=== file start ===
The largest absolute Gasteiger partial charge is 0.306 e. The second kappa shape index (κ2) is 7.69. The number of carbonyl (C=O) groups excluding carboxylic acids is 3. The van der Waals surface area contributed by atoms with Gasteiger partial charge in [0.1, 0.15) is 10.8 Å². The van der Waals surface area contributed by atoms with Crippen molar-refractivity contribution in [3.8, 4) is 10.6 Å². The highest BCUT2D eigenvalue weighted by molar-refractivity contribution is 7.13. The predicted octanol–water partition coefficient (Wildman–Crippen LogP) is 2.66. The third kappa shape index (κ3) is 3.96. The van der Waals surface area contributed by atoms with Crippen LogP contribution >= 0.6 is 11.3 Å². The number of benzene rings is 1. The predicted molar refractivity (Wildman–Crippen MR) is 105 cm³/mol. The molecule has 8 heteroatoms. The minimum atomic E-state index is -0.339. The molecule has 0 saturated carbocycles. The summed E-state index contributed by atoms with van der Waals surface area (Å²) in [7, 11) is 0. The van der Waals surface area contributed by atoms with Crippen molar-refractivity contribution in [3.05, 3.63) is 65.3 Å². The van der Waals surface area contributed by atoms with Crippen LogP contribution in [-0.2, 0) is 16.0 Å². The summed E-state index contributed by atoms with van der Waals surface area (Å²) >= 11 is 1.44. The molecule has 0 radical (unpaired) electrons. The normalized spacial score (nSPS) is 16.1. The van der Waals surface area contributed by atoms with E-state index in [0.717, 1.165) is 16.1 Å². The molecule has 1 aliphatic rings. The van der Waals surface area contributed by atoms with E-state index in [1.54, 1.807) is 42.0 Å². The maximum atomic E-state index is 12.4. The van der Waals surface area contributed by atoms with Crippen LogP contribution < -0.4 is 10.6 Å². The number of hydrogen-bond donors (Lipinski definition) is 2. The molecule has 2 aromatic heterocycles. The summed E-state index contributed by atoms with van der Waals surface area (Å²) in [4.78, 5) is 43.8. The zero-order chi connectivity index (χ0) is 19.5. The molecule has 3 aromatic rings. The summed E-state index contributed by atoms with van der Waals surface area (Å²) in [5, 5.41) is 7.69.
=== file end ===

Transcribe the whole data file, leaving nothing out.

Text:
The largest absolute Gasteiger partial charge is 0.306 e. The second kappa shape index (κ2) is 7.69. The number of carbonyl (C=O) groups excluding carboxylic acids is 3. The van der Waals surface area contributed by atoms with Gasteiger partial charge in [0.1, 0.15) is 10.8 Å². The van der Waals surface area contributed by atoms with Crippen molar-refractivity contribution in [3.8, 4) is 10.6 Å². The highest BCUT2D eigenvalue weighted by molar-refractivity contribution is 7.13. The predicted octanol–water partition coefficient (Wildman–Crippen LogP) is 2.66. The third kappa shape index (κ3) is 3.96. The van der Waals surface area contributed by atoms with Crippen LogP contribution >= 0.6 is 11.3 Å². The number of benzene rings is 1. The predicted molar refractivity (Wildman–Crippen MR) is 105 cm³/mol. The molecule has 8 heteroatoms. The minimum atomic E-state index is -0.339. The molecule has 0 saturated carbocycles. The summed E-state index contributed by atoms with van der Waals surface area (Å²) in [7, 11) is 0. The van der Waals surface area contributed by atoms with Crippen molar-refractivity contribution in [3.05, 3.63) is 65.3 Å². The van der Waals surface area contributed by atoms with Crippen LogP contribution in [-0.2, 0) is 16.0 Å². The summed E-state index contributed by atoms with van der Waals surface area (Å²) >= 11 is 1.44. The molecule has 0 radical (unpaired) electrons. The normalized spacial score (nSPS) is 16.1. The van der Waals surface area contributed by atoms with E-state index in [0.717, 1.165) is 16.1 Å². The molecule has 1 aliphatic rings. The van der Waals surface area contributed by atoms with E-state index in [1.54, 1.807) is 42.0 Å². The maximum atomic E-state index is 12.4. The van der Waals surface area contributed by atoms with Crippen LogP contribution < -0.4 is 10.6 Å². The number of hydrogen-bond donors (Lipinski definition) is 2. The molecule has 2 aromatic heterocycles. The summed E-state index contributed by atoms with van der Waals surface area (Å²) in [4.78, 5) is 43.8. The zero-order chi connectivity index (χ0) is 19.5. The molecule has 3 aromatic rings. The summed E-state index contributed by atoms with van der Waals surface area (Å²) in [5, 5.41) is 7.69.